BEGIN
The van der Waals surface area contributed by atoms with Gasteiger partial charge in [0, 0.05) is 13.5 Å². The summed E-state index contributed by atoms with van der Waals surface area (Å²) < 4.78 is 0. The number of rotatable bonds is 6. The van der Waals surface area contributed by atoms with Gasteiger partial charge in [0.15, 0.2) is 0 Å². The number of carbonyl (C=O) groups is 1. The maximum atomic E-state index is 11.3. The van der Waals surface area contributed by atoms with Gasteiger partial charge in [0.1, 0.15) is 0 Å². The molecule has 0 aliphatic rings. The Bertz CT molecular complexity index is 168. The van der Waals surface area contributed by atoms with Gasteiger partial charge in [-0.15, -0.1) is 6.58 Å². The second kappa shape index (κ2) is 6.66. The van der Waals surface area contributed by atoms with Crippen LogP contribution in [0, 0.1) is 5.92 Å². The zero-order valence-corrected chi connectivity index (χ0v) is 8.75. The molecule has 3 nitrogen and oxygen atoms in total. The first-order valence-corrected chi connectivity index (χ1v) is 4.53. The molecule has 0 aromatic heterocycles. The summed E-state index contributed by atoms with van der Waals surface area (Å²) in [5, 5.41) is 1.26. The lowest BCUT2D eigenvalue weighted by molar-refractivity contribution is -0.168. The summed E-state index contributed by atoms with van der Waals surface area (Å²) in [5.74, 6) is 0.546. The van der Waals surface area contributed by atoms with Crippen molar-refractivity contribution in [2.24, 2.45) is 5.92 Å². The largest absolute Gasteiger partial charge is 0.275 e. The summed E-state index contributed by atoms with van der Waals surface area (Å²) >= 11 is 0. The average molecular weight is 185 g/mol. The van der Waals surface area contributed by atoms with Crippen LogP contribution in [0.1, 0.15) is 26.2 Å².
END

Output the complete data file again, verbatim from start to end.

The van der Waals surface area contributed by atoms with Gasteiger partial charge in [0, 0.05) is 13.5 Å². The summed E-state index contributed by atoms with van der Waals surface area (Å²) < 4.78 is 0. The number of rotatable bonds is 6. The van der Waals surface area contributed by atoms with Gasteiger partial charge in [0.15, 0.2) is 0 Å². The number of carbonyl (C=O) groups is 1. The maximum atomic E-state index is 11.3. The van der Waals surface area contributed by atoms with Gasteiger partial charge in [0.1, 0.15) is 0 Å². The molecule has 0 aliphatic rings. The Bertz CT molecular complexity index is 168. The van der Waals surface area contributed by atoms with Gasteiger partial charge in [-0.15, -0.1) is 6.58 Å². The second kappa shape index (κ2) is 6.66. The van der Waals surface area contributed by atoms with Crippen LogP contribution in [0, 0.1) is 5.92 Å². The zero-order valence-corrected chi connectivity index (χ0v) is 8.75. The molecule has 3 nitrogen and oxygen atoms in total. The first-order valence-corrected chi connectivity index (χ1v) is 4.53. The molecule has 0 aromatic heterocycles. The summed E-state index contributed by atoms with van der Waals surface area (Å²) in [5, 5.41) is 1.26. The lowest BCUT2D eigenvalue weighted by molar-refractivity contribution is -0.168. The summed E-state index contributed by atoms with van der Waals surface area (Å²) in [5.74, 6) is 0.546. The van der Waals surface area contributed by atoms with Crippen molar-refractivity contribution in [2.24, 2.45) is 5.92 Å². The largest absolute Gasteiger partial charge is 0.275 e. The summed E-state index contributed by atoms with van der Waals surface area (Å²) >= 11 is 0. The average molecular weight is 185 g/mol. The van der Waals surface area contributed by atoms with Crippen LogP contribution in [0.1, 0.15) is 26.2 Å².